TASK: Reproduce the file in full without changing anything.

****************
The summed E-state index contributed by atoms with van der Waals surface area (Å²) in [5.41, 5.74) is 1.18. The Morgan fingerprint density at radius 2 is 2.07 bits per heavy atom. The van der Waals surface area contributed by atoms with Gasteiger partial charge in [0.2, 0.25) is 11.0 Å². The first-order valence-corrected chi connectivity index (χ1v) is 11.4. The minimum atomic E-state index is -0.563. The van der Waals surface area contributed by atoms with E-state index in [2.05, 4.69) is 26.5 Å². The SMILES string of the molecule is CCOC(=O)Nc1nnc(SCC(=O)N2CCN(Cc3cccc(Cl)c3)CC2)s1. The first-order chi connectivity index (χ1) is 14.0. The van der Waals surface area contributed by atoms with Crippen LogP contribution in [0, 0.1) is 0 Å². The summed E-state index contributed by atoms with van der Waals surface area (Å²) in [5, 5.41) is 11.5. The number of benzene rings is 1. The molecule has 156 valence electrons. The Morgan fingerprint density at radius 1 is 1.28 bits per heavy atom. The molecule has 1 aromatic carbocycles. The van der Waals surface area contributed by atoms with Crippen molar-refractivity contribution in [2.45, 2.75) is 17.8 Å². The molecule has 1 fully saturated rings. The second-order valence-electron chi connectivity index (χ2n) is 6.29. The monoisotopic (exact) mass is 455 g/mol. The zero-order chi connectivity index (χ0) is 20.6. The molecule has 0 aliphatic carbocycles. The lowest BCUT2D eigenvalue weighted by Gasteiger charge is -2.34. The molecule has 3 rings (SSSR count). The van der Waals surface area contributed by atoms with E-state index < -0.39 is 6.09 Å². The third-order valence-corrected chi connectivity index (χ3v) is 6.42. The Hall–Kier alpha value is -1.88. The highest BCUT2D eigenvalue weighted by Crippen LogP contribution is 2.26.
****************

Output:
The summed E-state index contributed by atoms with van der Waals surface area (Å²) in [5.41, 5.74) is 1.18. The Morgan fingerprint density at radius 2 is 2.07 bits per heavy atom. The van der Waals surface area contributed by atoms with Gasteiger partial charge in [0.2, 0.25) is 11.0 Å². The first-order valence-corrected chi connectivity index (χ1v) is 11.4. The minimum atomic E-state index is -0.563. The van der Waals surface area contributed by atoms with E-state index in [2.05, 4.69) is 26.5 Å². The SMILES string of the molecule is CCOC(=O)Nc1nnc(SCC(=O)N2CCN(Cc3cccc(Cl)c3)CC2)s1. The first-order chi connectivity index (χ1) is 14.0. The van der Waals surface area contributed by atoms with Crippen LogP contribution in [0, 0.1) is 0 Å². The summed E-state index contributed by atoms with van der Waals surface area (Å²) in [5, 5.41) is 11.5. The number of benzene rings is 1. The molecule has 156 valence electrons. The Morgan fingerprint density at radius 1 is 1.28 bits per heavy atom. The molecule has 1 aromatic carbocycles. The van der Waals surface area contributed by atoms with Crippen molar-refractivity contribution in [2.45, 2.75) is 17.8 Å². The molecule has 1 fully saturated rings. The second-order valence-electron chi connectivity index (χ2n) is 6.29. The monoisotopic (exact) mass is 455 g/mol. The zero-order chi connectivity index (χ0) is 20.6. The molecule has 0 aliphatic carbocycles. The lowest BCUT2D eigenvalue weighted by Gasteiger charge is -2.34. The molecule has 3 rings (SSSR count). The van der Waals surface area contributed by atoms with E-state index < -0.39 is 6.09 Å². The third-order valence-corrected chi connectivity index (χ3v) is 6.42. The Hall–Kier alpha value is -1.88. The highest BCUT2D eigenvalue weighted by Crippen LogP contribution is 2.26.